If you're anything like us, the shadow of holiday indulgences past has led to an increased desire for lighter fare as of late. Thankfully, blogger Fresh Tart has come to the rescue with a dreamy (yet light) mushroom soup that is practically tailor-made for these blustery Winter days.
Happy New Year! It's time for vegetables! I know that I don't really need to explain why, given universal post-holiday puffiness and such. For me, all sorts of high-carbohydrate, gluten-free grainy flours made their way into my diet and while festive, I certainly noticed how 1) tired, and 2) starving it all made me feel. Sometimes it takes little reminders that what works best — and for me that's not just gluten-free, but primarily grain-free eating — is exactly what works best.
As a bonus, all of the foods that make me feel and look like myself — high quality meats, fish, vegetables, eggs, nuts, fats, and small amounts of dairy and fruit — are all of my favorite foods anyhow.
So 2013, let's lead off with soup! I'll confess I didn't plan this one out, it sort of made itself out of the fridge. I'm quite sure that you could use vegetable broth, and skip the chicken, and enjoy this as a vegetarian treat. Dried porcini mushrooms make the broth — and everything — delectably meaty, for very little effort. When you're making up a soup, keep in mind that the most satisfying soups are texturally layered — this version is brimming with tender chicken, chewy mushrooms, crisp broccoli, with crunchy nuts to finish. That's how I like it! Kablam!
Keep reading for the recipe.
Mushroom Soup with Chicken, Broccoli & Pumpkin Seeds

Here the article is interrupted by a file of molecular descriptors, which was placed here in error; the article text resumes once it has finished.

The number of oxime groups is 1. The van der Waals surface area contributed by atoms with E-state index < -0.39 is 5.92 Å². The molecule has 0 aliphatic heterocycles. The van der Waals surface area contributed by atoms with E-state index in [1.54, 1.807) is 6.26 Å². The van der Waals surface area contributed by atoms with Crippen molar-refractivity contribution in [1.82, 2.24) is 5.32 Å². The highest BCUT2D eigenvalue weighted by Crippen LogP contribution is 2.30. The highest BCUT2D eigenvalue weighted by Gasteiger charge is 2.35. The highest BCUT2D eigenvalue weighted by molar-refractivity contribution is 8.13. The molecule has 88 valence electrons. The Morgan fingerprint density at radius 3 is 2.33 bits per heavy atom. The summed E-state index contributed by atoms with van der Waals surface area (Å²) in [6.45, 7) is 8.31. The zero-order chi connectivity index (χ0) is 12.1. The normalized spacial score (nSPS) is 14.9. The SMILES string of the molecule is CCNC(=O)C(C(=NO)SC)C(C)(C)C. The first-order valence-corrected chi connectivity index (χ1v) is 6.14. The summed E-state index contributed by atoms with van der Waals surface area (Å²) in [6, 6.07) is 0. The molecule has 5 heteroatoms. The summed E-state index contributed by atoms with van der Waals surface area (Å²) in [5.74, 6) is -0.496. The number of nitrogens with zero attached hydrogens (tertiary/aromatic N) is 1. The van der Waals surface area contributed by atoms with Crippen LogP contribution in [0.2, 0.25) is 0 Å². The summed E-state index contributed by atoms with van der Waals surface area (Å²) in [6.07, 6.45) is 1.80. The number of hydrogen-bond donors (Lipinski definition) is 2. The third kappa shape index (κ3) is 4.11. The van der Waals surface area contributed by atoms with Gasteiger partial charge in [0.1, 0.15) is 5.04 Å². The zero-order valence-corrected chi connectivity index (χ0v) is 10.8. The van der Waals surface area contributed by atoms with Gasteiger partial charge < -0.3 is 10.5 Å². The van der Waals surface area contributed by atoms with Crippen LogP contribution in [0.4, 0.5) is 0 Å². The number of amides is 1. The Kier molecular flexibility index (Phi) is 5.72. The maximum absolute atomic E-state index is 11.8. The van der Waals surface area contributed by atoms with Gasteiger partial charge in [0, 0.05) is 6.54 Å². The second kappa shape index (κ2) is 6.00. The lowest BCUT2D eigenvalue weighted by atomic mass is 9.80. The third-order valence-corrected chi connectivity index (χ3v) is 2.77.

I'll confess that I gilded the lily by adding fried sage leaves as a garnish along with the pumpkin seeds and mushrooms. Totally not necessary, but if you're as crazy about fried sage as I am, fry it in the butter you toast the pumpkin seeds in (sage leaves first, remove them, add the pumpkin seeds, toast away) until a little bit browned. Killer.
1 c. + 1 quart chicken broth
1-6 oz. package dried porcini mushrooms
5 Tbsp. butter, divided
1 small yellow onion, chopped
1 large carrot, peeled & chopped
2 stalks celery, chopped
2 cloves garlic, chopped
1 tsp. dried thyme
1/2 c. heavy cream (optional)
handful arugula leaves (optional)
1 c. broccoli florets
1 c. bite-size chicken pieces (I pulled apart a rotisserie chicken)
1/2 c. raw pumpkin seeds (pepitas)
freshly ground black pepper
In a small saucepan, heat 1 c. chicken broth until steaming. Remove from heat and stir in porcini mushrooms. Soak for 30 minutes until mushrooms are soft. Scoop mushrooms from broth with your hands, squeezing liquid back into the pan. Chop mushrooms and set aside. Strain broth through a coffee filter into a small bowl and reserve.
In a large saucepan, heat 2 Tbsp. of the butter over medium heat until melted and foaming. Stir in onion, carrot, celery, garlic, dried thyme, and a pinch of salt. Stirring occasionally, saute vegetables until beginning to soften, 8-10 minutes. Stir in the reserved mushroom soaking liquid and quart of chicken broth. Simmer broth and vegetables until vegetables are tender, 10-15 minutes.
While soup simmers, in a small skillet, heat 1 Tbsp. butter over medium heat until melted and foaming. Stir in pumpkin seeds and toast seeds, stirring frequently, until seeds are golden brown. Transfer seeds to a paper towel-lined plate and sprinkle lightly with salt. Set aside.
Add remaining 2 Tbsp. butter to skillet and return to medium heat. Add the chopped porcini mushrooms and a pinch of salt and saute until starting to crisp, about 10 minutes. Remove from heat and set aside.
In a blender, puree vegetables and stock in batches with arugula leaves (if using), returning pureed soup to the saucepan.
Heat the pureed soup over medium heat until simmering. Add broccoli and cook for 5 minutes, until broccoli is tender-crisp. Stir in cream (if using) and chicken and heat for a couple of minutes. Season to taste with salt. Serve hot with toasted pumpkin seeds and sauteed porcini mushrooms, topped with several grinds of black pepper.
To see how Fresh Tart spent the holidays — and what magnificent foods she ate! — see the rest of her post. Then start following Fresh Tart, and get to work on your own food blog. You could wind up featured here!